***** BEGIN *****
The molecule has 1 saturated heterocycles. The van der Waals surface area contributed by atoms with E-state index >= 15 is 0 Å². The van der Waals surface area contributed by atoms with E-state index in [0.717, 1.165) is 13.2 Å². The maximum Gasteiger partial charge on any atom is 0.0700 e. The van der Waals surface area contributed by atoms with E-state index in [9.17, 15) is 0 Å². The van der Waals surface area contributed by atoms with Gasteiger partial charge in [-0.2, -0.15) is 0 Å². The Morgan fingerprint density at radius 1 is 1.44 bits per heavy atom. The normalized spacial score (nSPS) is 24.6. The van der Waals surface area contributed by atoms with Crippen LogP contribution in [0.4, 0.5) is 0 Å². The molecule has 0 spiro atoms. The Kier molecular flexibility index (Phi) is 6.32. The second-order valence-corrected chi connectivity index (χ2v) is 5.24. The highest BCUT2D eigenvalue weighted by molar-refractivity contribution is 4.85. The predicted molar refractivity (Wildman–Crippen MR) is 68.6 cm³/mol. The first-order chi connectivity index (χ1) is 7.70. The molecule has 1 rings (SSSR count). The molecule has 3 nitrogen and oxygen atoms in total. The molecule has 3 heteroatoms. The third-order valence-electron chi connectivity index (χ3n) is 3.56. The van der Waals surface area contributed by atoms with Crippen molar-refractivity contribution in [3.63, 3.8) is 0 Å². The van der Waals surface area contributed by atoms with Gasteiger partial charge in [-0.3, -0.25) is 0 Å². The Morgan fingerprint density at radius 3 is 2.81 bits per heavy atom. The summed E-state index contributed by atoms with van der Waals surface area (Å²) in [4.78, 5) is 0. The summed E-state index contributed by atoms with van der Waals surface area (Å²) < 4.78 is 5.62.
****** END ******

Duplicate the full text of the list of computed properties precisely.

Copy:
The molecule has 1 saturated heterocycles. The van der Waals surface area contributed by atoms with E-state index >= 15 is 0 Å². The van der Waals surface area contributed by atoms with E-state index in [0.717, 1.165) is 13.2 Å². The maximum Gasteiger partial charge on any atom is 0.0700 e. The van der Waals surface area contributed by atoms with E-state index in [9.17, 15) is 0 Å². The van der Waals surface area contributed by atoms with Gasteiger partial charge in [-0.2, -0.15) is 0 Å². The Morgan fingerprint density at radius 1 is 1.44 bits per heavy atom. The normalized spacial score (nSPS) is 24.6. The van der Waals surface area contributed by atoms with Crippen LogP contribution in [0.4, 0.5) is 0 Å². The molecule has 0 spiro atoms. The Kier molecular flexibility index (Phi) is 6.32. The second-order valence-corrected chi connectivity index (χ2v) is 5.24. The highest BCUT2D eigenvalue weighted by molar-refractivity contribution is 4.85. The predicted molar refractivity (Wildman–Crippen MR) is 68.6 cm³/mol. The first-order chi connectivity index (χ1) is 7.70. The molecule has 1 rings (SSSR count). The molecule has 3 nitrogen and oxygen atoms in total. The molecule has 3 heteroatoms. The third-order valence-electron chi connectivity index (χ3n) is 3.56. The van der Waals surface area contributed by atoms with Crippen molar-refractivity contribution in [3.63, 3.8) is 0 Å². The van der Waals surface area contributed by atoms with Gasteiger partial charge in [-0.3, -0.25) is 0 Å². The Morgan fingerprint density at radius 3 is 2.81 bits per heavy atom. The summed E-state index contributed by atoms with van der Waals surface area (Å²) in [4.78, 5) is 0. The summed E-state index contributed by atoms with van der Waals surface area (Å²) < 4.78 is 5.62.